Coordinated federal leadership is needed for recovery of US travel and tourism
No major U.S. industry has been more severely impacted by the COVID-19 pandemic than travel and tourism, and states and localities that rely on tourism dollars are suffering greatly. The Visit America Act would direct the coordinated federal response that will be indispensable for recovery.
Before COVID-19, U.S. travel and tourism generated about $2.6 trillion in economic output and supported some 16 million jobs, or one in ten of all U.S. jobs. In 2018, the United States was the third-most popular tourist destination in the world, with over 80 million international arrivals. It ranked first in international tourism receipts; more than the next three countries combined. With its component industries of hotel and lodging, food and beverage services, recreation and entertainment, transportation, and travel services, tourism was a major U.S. export and trade surplus contributor to the country, and all that is before accounting for the huge add of domestic travel and tourism.
COVID-19 changed all that precipitously, devastating many state and local economies. The U.S. Travel Association estimates that the pandemic has caused over $386 billion in cumulative losses for the industry since March, with some $50 billion in lost federal, state and local revenues. Every state and locality that has some travel and tourism, has taken some hit, and has an interest in recovery. But it is especially acute for tourism-dependent regions and states, many of which have reported 90-plus percent declines in visitation numbers compared to a year ago.
Small businesses and workers in the travel and tourism industry have borne the brunt. Over 80 percent of the travel and tourism industry are small businesses, the majority of which expect a recovery of well over six months if they make it through this pandemic at all. Over a quarter of all leisure and hospitality sector workers remain unemployed, double the next most hard-hit industry.
By the end of this year, total losses to travel and tourism could be as much as nine times worse than after the Sept. 11 attacks, with a recovery that even with across-the-board focus may take years to return to pre-pandemic levels.
Amidst this crisis, there are some promising signs for our travel and tourism industry. While international travel will take longer to recover, domestic travel has been gradually recovering since March, with many Americans opting to pursue road trips. Data from surveys show that most Americans want to travel and look forward to future vacations. Travelers that successfully and safely complete a trip also reported increased confidence in future travel.
To turn this widespread desire for travel into action, we need to restore public trust and confidence in the safety of travel, both for tourists and for the communities they will be visiting. As the travel and tourism industry moves to adapt to evolving traveler preferences and new demands for health and hygiene during and after this pandemic, we need high-level, mid- and long-term federal coordination and support.
The industry needs continued short-term emergency assistance so that states and communities can continue to benefit from this industry in the future. Through the Paycheck Protection Program and the Main Street Lending Facility, the federal government has provided a lifeline to struggling businesses across the country, including in the travel and tourism industry, but much more is needed.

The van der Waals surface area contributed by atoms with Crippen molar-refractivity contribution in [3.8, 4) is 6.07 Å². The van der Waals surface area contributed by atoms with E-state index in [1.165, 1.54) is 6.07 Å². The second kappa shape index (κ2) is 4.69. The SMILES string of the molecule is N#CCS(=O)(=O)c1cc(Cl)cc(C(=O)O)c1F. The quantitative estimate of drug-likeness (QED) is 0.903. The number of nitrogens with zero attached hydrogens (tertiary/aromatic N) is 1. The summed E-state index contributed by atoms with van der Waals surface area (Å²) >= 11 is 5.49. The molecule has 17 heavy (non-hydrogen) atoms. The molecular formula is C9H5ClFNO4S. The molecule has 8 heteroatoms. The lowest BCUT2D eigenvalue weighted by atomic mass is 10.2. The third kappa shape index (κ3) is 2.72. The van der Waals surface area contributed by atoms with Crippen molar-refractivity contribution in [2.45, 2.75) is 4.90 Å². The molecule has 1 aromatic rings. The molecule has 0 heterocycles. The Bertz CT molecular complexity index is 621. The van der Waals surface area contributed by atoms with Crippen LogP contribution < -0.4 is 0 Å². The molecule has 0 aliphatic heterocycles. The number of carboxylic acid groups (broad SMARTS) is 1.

In May, Sens. Dan Sullivan (R-Alaska), Brian Schatz (D-Hawaii) and Angus King (I-Maine) answered this challenge by introducing S. 3831, the Visit America Act. Developed alongside and with the support of travel and tourism industry leaders, the Visit America Act establishes high-level federal leadership to coordinate and promote travel and tourism for the first time. In October, Reps. Ed Case (D-Hawaii), Gus Bilirakis (R-Fla.), Dina Titus (D-Nev.) and Don Young (R- Alaska) introduced the Visit America Act in the House as H.R. 8480, making this bill a bipartisan, bicameral effort.
The Visit America Act goes beyond general COVID-19 relief and recovery by establishing travel and tourism as a clear economic priority for the United States. For too long, the United States has been the only member of the G-20 without a high-ranking official focused on travel and tourism. This bill would fix that by establishing a new Assistant Secretary for Travel and Tourism in the Department of Commerce, charged with coordinating a high-level federal strategy to advance this vital industry alongside other relevant agencies and partners. This assistant secretary would also be responsible for setting an annual goal for international visitation, providing support for improved visitor visa processing, and promoting travel exports abroad.
The assistant secretary would also be charged with developing and implementing a 10-year COVID-19 pandemic recovery strategy for the travel and tourism industry with the advice of a newly created U.S. Travel and Tourism Advisory Board composed of industry leaders, experts and relevant officials.
Lastly, the Visit America Act pursues long-term success in travel and tourism by setting a visitation goal of 116 million annual travelers to the United States by 2028, an increase of about 25 percent over pre-pandemic numbers.
The impacts of the COVID-19 pandemic on travel and tourism will endure long after the industry has recovered from the economic damage. Our federal government must do all it can to ensure that U.S. travel and tourism continues to lead a competitive global market in the post-pandemic world. Enacting the Visit America Act would be a solid first step in doing just that.
Sullivan is the junior senator from Alaska and is a member of the Commerce Committee. Case represents Hawaii’s 1st District.
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